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Judge unsure about ACLU student chapter

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An Indianapolis-based federal judge wants to know more before he decides whether a student chapter of the American Civil Liberties Union of Indiana has standing to seek class certification in a lawsuit against the Indiana Board of Law Examiners. At least one student alleges her constitutional rights are violated by questions on the bar exam application.

But the judge found that an Illinois attorney who wants to sit for the Indiana bar exam does have standing to seek class certification, and he's granted that status in this litigation while the issue involving the student chapter at Indiana University School of Law - Indianapolis remains open.

U.S. District Judge William T. Lawrence on Friday issued a 10-page order in Amanda Perdue, et al. v. The Individual Members of the Indiana State Board of Law Examiners, 1:09-CV-842. In the past week, the ACLU of Indiana amended its complaint to include Perdue's real name after the judge had previously ruled that she couldn't proceed anonymously.

Perdue challenges the BLE requirement that she provide information about her physical and mental health when filling out her application to take the state bar exam. She'd answered "yes" in response to a question about her mental health, and as a result the BLE requested additional detail and referred her to the Judges and Lawyers Assistance Program for a mental health review. Instead of consenting, Perdue withdrew her application and in July sued the state over the issue, alleging that some of the application questions violate the Americans with Disabilities Act.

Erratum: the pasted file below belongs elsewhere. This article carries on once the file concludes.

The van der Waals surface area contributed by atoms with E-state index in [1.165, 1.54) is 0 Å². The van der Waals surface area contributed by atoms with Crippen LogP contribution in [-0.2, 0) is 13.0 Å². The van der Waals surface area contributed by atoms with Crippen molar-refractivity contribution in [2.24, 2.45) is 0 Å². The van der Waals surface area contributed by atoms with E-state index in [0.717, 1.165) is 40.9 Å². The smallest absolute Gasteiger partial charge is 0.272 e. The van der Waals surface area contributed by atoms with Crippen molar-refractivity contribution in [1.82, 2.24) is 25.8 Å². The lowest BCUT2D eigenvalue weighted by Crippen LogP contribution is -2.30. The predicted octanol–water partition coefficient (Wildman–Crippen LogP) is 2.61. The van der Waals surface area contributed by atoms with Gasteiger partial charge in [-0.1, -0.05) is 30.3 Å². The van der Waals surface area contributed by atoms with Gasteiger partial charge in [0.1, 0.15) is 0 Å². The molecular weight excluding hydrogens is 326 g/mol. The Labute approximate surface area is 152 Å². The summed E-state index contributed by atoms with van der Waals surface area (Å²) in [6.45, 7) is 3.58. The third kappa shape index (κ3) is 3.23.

The ACLU student chapter later joined her as a plaintiff to prevent the BLE from inquiring about future bar applicants' mental health. One student, the president of the student organization, signed on and said she was aware of at least one group member who intended to take the Indiana bar exam at some point and could be impacted by these questions.

Both parties requested class certification, but the state argued that the student chapter doesn't have standing to be a class representative in this case.

"As an initial matter, the Defendants vigorously argue that the ACLU is not an appropriate class representative.... Much of the Defendants' argument against the ACLU's role as a class representative appears to be an allegation that the ACLU lacks standing," the judge wrote. "The Plaintiffs Reply does not address this issue. Because the Court is presently unable to determine whether the ACLU has standing, the parties are ordered to brief this issue. Until the Court determines that the ACLU has standing, the Court will not address whether it is an appropriate class representative."

Judge Lawrence gave the ACLU three weeks to file a brief in support of its standing, and 14 days from then for the state to reply before he again considers the issue.

As for Perdue, the judge determined she met the standard required by Rule 23 of the Federal Rules of Civil Procedure about class action status and that it should be granted. A hearing is set for March 12 in the case, but that date may be continued to a later time. The anticipated two-day trial is planned for April 2011.